Gifts That Last a ... this season of holiday gift buying, ... bombard us with ... some of them ... One ad tells us that the best way for men to show love is to spend th
Gifts That Last a Lifetime In this season of holiday gift buying, advertisers bombard us with messages, some of them contradictory. One ad tells us that the best way for men to show love is to spend three months' salary on a piece of diamond jewelry. On the other hand, MasterCard commercials remind us that there are some things ("Priceless" moments) that money can't buy.
"Oh, that's a sweet sentiment," you might say, "but can it really substitute for the latest videogame or hot toy?" Very few children raised in this materialistic culture would say, "Gee mom, thanks for making my favorite meal. What a great Christmas gift!"
Yet 20 years from now, these same children probably won't remember the items that they got for the current Christmas. They will, however, recall the special games that their family played together, the time that their older brother took them to a movie, or the way their parents tucked them in at night.
These are the little moments, which over time, have a huge impact. Unfortunately people tend to take them for granted. With so much emphasis on holiday shopping, and on buying the perfect gift, we can lose sight of the importance of the less flashy, but "priceless" gifts: gifts such as thoughtfulness and gratitude that we can give to one another all year round. A diamond may be forever, but its value is nothing compared to a lifetime of moments that money can't buy.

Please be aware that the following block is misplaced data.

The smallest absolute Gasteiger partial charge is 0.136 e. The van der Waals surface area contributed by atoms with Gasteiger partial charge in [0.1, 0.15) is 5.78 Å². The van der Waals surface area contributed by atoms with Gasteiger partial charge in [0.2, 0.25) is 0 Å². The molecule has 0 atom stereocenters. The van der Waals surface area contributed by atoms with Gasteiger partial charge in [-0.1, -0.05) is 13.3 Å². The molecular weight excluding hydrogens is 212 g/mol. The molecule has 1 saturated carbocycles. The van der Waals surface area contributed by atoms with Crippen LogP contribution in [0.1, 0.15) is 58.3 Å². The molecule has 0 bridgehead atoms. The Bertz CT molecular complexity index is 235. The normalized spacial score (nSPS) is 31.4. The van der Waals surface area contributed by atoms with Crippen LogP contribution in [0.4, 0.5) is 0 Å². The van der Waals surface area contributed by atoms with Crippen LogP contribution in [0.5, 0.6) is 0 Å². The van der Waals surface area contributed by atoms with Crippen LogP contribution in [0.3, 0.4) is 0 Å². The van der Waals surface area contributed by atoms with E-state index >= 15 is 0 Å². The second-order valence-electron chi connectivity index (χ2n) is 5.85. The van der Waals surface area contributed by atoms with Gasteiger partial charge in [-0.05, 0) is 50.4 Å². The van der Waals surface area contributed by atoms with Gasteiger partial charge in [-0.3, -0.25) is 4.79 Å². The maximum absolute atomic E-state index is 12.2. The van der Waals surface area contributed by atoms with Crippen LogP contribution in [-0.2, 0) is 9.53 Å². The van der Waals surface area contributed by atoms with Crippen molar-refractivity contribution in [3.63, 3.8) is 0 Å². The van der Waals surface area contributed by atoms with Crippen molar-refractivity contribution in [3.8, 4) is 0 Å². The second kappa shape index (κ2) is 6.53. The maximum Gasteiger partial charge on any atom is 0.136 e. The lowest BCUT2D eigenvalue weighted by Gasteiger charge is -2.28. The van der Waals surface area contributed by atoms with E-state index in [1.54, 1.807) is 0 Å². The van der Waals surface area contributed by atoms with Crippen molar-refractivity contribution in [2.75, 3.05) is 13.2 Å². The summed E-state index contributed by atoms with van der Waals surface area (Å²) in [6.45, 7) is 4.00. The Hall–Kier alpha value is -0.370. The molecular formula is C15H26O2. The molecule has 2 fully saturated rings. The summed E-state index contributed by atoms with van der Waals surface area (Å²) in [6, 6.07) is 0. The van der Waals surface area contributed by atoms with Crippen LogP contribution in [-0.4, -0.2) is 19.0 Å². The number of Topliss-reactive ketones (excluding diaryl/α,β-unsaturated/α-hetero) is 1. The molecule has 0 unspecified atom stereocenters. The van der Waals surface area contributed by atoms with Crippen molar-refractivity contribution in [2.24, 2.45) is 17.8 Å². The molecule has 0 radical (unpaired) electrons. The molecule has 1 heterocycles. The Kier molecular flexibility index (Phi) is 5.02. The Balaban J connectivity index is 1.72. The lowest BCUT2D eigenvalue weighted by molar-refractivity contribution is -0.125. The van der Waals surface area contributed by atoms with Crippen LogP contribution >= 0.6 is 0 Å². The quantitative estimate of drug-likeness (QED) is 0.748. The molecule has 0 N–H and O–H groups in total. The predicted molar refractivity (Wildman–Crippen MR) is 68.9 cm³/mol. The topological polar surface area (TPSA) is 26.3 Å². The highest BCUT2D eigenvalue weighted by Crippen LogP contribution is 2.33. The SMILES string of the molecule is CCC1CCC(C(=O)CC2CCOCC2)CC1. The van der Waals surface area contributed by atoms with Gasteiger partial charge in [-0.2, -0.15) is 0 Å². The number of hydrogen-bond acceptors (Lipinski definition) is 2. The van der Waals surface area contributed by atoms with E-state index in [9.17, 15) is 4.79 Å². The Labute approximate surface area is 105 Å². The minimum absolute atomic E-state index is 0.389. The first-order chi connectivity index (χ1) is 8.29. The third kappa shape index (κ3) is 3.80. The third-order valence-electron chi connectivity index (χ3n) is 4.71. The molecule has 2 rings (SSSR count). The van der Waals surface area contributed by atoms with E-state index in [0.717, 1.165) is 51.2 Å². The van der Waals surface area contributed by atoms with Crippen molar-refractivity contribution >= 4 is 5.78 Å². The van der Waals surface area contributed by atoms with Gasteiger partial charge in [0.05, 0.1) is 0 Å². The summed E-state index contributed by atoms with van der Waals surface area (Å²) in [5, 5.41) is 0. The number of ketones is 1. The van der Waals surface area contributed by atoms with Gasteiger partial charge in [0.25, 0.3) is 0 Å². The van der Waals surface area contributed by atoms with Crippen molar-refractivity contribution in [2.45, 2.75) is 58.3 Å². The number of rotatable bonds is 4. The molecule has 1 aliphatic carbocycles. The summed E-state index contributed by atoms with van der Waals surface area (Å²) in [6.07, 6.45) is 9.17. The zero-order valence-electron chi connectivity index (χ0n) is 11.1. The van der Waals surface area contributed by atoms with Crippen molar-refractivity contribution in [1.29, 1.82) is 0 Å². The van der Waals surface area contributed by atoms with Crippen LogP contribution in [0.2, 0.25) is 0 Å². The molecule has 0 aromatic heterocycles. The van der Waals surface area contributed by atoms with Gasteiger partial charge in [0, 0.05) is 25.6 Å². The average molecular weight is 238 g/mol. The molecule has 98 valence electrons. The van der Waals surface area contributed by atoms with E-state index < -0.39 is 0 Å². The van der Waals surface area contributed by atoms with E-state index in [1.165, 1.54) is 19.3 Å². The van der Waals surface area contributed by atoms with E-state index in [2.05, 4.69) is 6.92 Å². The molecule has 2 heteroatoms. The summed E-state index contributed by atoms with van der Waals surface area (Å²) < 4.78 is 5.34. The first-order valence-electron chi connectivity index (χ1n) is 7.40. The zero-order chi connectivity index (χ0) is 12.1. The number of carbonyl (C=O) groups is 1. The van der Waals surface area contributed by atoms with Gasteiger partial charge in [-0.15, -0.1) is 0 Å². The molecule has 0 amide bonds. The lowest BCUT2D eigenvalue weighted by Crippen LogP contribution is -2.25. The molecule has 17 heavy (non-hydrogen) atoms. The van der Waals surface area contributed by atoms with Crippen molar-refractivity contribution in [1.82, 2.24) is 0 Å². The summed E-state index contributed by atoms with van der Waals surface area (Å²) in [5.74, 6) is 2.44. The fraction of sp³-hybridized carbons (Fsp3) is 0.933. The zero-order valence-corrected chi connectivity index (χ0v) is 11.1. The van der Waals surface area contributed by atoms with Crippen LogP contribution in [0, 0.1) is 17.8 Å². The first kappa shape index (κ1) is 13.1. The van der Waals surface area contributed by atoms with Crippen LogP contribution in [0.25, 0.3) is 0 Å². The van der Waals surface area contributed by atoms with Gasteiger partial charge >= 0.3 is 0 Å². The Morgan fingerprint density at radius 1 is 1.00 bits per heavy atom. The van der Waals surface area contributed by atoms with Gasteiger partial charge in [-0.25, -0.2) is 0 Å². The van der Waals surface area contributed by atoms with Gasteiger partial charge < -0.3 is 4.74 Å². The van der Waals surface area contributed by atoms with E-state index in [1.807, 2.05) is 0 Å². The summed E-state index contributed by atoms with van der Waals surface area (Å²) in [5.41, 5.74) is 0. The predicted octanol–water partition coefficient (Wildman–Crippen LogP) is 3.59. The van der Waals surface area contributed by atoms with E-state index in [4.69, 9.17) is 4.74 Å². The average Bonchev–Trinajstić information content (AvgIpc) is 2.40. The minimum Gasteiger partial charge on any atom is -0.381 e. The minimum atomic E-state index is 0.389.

I'm not suggesting that you forego the presents this holiday season, but don't worry so much about how "perfect" they are. Go ahead and buy some gifts, but more importantly, resolve to focus your energy on helping others feel valued and appreciated. They will remember your acts of thoughtfulness and compassion long after the material gifts are gone.
Here are some examples of small gestures that can help people around you feel valued:
1. Show your appreciation with a thank-you, a smile or a hug (or all three.) It takes just a moment, but it can make a person's day.
2. Practice a random act of kindness every day. Make this your "gift" to a stranger. For example, let someone in front of you in line. Hold a door open for someone. Smile and greet people you pass at work. These acts take only a few seconds or less, yet they create a mood that can last for hours.
3. Call up someone you haven't spoken to in a while, just to catch up on how they are. You've probably been meaning to do this for a long time. Now is a good time.
4. If you have children, give one child at a time your full attention for an afternoon: Go for a walk; go to the library; or just sit and read or draw together. The activity itself isn't as important as sharing time and interacting together. Going to a movie or watching a video doesn't count.
5. Write a note of appreciation to someone who is important to you. Don't be surprised if that person keeps the note for years to come.
6. Think of the way you'd like to be remembered by those around you, and give of yourself accordingly throughout the year. The added benefit for you is that you'll be in a more positive frame of mind overall.
Pauline Wallin, Ph.D. is a psychologist in Camp Hill, PA, and author of "Taming Your Inner Brat: A Guide for Transforming Self-defeating Behavior" (Beyond Words Publishing, 2001) Visit http://www.innerbrat.com for more information, and subscribe to her free, monthly Inner Brat Newsletter.